Industry News | March 11, 2009

Economy Hits New Low: Millennials

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Bernie Madoff. Fine. John Thain. OK. But the sacred allowance? So not cool.

The economic crisis has claimed plenty of victims, but the most recent is especially bad for quick-serves. Millennials, young people ages 12 to 29 and the heartbeat of the quick-service consumer base, are beginning to feel the pinch and cut back their spending.

A recent survey by youth-research firm TRU found two-thirds of Millennials are “somewhat” or “very concerned” about their personal finances.

“It’s trickled down to them,” says Blair Fischer, senior trends manager for TRU. “If you’re a teen and your parents are affected by the economy, you’re reliant on your parents for money and well being.”

Even worse for the industry: Two of the four top categories young peopel plan to spend less on are food-related. Fifty-five percent plan to spend less on eating out, while 51 percent plan to spend less on snacks. The two remaining cut-back categories are electronics and entertainment.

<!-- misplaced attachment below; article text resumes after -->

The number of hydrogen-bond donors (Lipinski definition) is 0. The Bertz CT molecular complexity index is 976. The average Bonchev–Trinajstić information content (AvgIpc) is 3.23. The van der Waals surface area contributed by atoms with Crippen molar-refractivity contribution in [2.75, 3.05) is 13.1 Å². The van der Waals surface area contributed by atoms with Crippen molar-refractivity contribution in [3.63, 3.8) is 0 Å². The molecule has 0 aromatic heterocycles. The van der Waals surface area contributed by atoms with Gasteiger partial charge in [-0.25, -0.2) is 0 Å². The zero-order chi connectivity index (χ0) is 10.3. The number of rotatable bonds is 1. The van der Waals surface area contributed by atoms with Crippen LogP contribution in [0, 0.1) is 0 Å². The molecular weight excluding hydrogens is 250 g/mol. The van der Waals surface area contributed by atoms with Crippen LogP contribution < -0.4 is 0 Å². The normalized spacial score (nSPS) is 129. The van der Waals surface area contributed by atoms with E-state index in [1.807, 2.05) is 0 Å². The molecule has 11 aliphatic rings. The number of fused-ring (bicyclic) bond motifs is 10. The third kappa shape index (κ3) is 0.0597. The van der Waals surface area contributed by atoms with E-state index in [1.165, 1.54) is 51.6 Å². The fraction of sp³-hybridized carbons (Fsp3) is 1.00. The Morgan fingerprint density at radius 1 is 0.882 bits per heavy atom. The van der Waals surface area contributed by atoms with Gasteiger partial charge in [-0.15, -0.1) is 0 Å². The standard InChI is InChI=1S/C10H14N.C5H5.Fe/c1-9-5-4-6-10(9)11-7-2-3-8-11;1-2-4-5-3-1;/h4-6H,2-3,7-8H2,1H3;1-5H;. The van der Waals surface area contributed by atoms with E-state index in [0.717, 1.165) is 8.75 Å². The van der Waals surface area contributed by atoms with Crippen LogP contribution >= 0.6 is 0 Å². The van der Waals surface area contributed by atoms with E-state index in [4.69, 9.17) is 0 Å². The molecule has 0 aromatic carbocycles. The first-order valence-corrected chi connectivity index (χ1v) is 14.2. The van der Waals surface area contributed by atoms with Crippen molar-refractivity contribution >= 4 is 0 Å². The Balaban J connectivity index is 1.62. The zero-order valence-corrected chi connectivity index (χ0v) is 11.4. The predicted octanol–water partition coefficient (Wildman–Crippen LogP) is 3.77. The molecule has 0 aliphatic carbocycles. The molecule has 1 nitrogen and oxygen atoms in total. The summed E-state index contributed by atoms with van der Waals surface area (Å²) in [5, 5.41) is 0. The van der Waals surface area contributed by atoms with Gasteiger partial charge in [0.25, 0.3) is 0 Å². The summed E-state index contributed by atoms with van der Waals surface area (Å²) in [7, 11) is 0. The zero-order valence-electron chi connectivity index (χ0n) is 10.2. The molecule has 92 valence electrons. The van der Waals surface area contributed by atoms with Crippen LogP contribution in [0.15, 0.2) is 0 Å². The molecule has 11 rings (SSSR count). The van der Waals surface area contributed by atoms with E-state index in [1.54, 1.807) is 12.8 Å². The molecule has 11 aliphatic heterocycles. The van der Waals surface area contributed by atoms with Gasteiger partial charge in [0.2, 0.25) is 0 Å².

Despite the grim numbers, Fischer believes the economy’s impact will be limited.

“I wouldn’t expect people are going to stop going to fast-food restaurants,” he says. “They will curtail it to a degree, but teens and twenty-somethings are already going to fast-food restaurants quite a lot. You’re going to see minimizing across the board.”

The study did find, however, that as the economic crisis plays out, Millennials are leading more “cocooned” lifestyles: Seven out of 10 teens and twenty-somethings expect to eat more home-cooked meals; two-thirds plan to eat less fast food; and more than half (53 percent) say they will stay home more.

“As far as twenty-somethings go, they’re coming out of college and can’t get a job and are living at home,” Fischer says. “You’re not going to be spending discretionary income, even if you have any, on going out to eat.”

While tweens, teens, and young adults might not be able to avoid the recession, Fischer says Millennials are a resilient group and will return to their normal spending once the economy recovers.

“They are the future so they’re going to have to find a way to bounce back,” he says.

--Blair Chancey

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